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Discussion Starter · #1 ·
I know this advice has been posted before, but please be aware of the risks of using cheap crystal presses with the nylon dies.
I managed to properly kill a previously quite nice 6139 chrono yesterday when a die let go whilst trying to reseat a wonky bezel. :undecided:

I'll let the pictures do the talking...
Before...



Now just let me reseat that bezel....



After a quick hoover...




The offending article..


The annoying thing is, I do have a genuine Seiko press and dies, but this one was nearer. I just hope others will heed this advice, and not make the same mistake I made.
 

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Bloody Ouch!!!!

I've never seen that before, I use an A&F swiss press with nylon dies but always have a small flat die installed that I use to press the correct dies so a bit fiddly but always worked out OK for me.

That's a real shame about the 6139, a very nice proof model

seikola
 

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This is why its always advisable to fit a crystal with the movement removed.

Nice watch and still repairable.
 

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I feel your pain. I have had two of those presses, the first had white plastic dies like the one that failed. I bought another because I noticed them cracking. The second one has cream coloured dies that imo are made from a more robust plastic and so far no cracks have appeared. There is a noticeable difference in the hardness of the plastic.

Merritt has a top tip though; always remove the movement the slight bit of extra work is well worth it.
 

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Ouch indeed ! :eek:hmy: I've also had one of these cupped nylon dies let go on me before, but thankfully there was no movement inside the case. In all fairness though, it had shown warning signs of stress cracks radiating from the mounting hole for some time, so it wasn't entirely a surprise.
 

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I found the cheapie presses can have the problem where the center threaded post sticks out beyond the thickness of the cheap plastic die, resulting in a mark or worse yet crack of the crystal exactly in the middle.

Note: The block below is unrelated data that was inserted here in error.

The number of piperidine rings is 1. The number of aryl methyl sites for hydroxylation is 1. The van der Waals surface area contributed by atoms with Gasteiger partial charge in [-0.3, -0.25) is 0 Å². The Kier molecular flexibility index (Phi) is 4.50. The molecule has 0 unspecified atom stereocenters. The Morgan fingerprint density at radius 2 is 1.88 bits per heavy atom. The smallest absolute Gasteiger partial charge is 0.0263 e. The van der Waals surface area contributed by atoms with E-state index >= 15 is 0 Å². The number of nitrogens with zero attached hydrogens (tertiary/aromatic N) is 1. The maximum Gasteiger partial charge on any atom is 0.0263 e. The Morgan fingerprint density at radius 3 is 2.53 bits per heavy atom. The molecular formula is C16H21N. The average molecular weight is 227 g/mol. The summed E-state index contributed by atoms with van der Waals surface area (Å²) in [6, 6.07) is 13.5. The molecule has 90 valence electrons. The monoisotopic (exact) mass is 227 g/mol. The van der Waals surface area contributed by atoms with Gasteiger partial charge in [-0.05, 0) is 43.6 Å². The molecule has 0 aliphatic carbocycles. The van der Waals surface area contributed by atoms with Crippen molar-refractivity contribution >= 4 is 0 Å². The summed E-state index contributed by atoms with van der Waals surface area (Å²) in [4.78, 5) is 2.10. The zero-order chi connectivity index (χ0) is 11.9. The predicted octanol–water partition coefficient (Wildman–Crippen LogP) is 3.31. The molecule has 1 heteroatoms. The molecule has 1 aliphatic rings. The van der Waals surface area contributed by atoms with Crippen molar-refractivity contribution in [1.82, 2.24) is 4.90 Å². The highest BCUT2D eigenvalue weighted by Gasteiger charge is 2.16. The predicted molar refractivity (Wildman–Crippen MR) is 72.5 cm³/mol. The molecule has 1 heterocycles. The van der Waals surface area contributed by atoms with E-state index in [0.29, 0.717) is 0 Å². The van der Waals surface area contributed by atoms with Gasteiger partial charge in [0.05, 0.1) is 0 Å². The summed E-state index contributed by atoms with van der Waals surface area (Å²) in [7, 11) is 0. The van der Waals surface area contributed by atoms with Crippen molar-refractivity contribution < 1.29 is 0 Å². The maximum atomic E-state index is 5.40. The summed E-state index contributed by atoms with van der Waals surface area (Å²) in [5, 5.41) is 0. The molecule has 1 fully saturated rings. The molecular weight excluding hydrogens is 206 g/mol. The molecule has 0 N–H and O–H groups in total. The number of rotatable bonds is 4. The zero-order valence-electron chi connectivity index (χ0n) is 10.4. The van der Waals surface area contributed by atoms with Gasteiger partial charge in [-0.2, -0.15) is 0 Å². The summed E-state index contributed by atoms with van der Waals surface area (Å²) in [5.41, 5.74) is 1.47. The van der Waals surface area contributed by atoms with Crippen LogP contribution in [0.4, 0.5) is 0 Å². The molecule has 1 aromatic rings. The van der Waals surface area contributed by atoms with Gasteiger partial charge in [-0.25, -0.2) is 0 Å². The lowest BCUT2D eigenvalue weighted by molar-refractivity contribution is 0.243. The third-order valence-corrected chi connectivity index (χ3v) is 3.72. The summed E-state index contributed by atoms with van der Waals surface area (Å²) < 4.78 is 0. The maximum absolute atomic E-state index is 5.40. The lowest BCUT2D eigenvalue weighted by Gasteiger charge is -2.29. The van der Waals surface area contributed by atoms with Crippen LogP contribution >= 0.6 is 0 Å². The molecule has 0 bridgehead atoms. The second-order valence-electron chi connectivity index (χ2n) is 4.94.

I fixed it by filing down the threaded post.
 

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Ouch. That's terrible. The funny (not really) thing is that I've found the bezel on the 601x models will often press on with firm finger pressure so a press may not be entirely necessary. I second the suggestion of doing such work after removing the movement. I love that black dial and I hope it can be restored to good health.


Sent from my iPhone using Tapatalk
 

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Craftsman
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Crumbs!! Sorry to see that happen.

I have a cheap press:



that I've been really happy with, and not needed to upgrade.

Its also designed to take screw on dies, the ones that came with it (about 8 iirc) have the thread straight into the nylon (so no metal bush).

After I'd used it for the first time I couldn't unscrew the nylon die (its the 14mm one at the top). So, I just left it in place.

I mention this only because what it has done is widen the point through which the force is applied and I think I have unwittingly made it safer to use.

With this type of press its possible to generate a LOT of downward pressure.
 

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Craftsman
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That's a terrible shame. I only use a Seiko press + dies which I picked up from Sweadfreak years ago. I always thought about picking up one of those cheaper models but after seeing this I think I'll pass and stick with one that's held up for years with more then one owner.
 

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i am so very sorry...
 

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Crumbs!! Sorry to see that happen.

I have a cheap press:



that I've been really happy with, and not needed to upgrade.

Its also designed to take screw on dies, the ones that came with it (about 8 iirc) have the thread straight into the nylon (so no metal bush).

After I'd used it for the first time I couldn't unscrew the nylon die (its the 14mm one at the top). So, I just left it in place.

I mention this only because what it has done is widen the point through which the force is applied and I think I have unwittingly made it safer to use.

With this type of press its possible to generate a LOT of downward pressure.
Snap!, No pun intended



seikola
 
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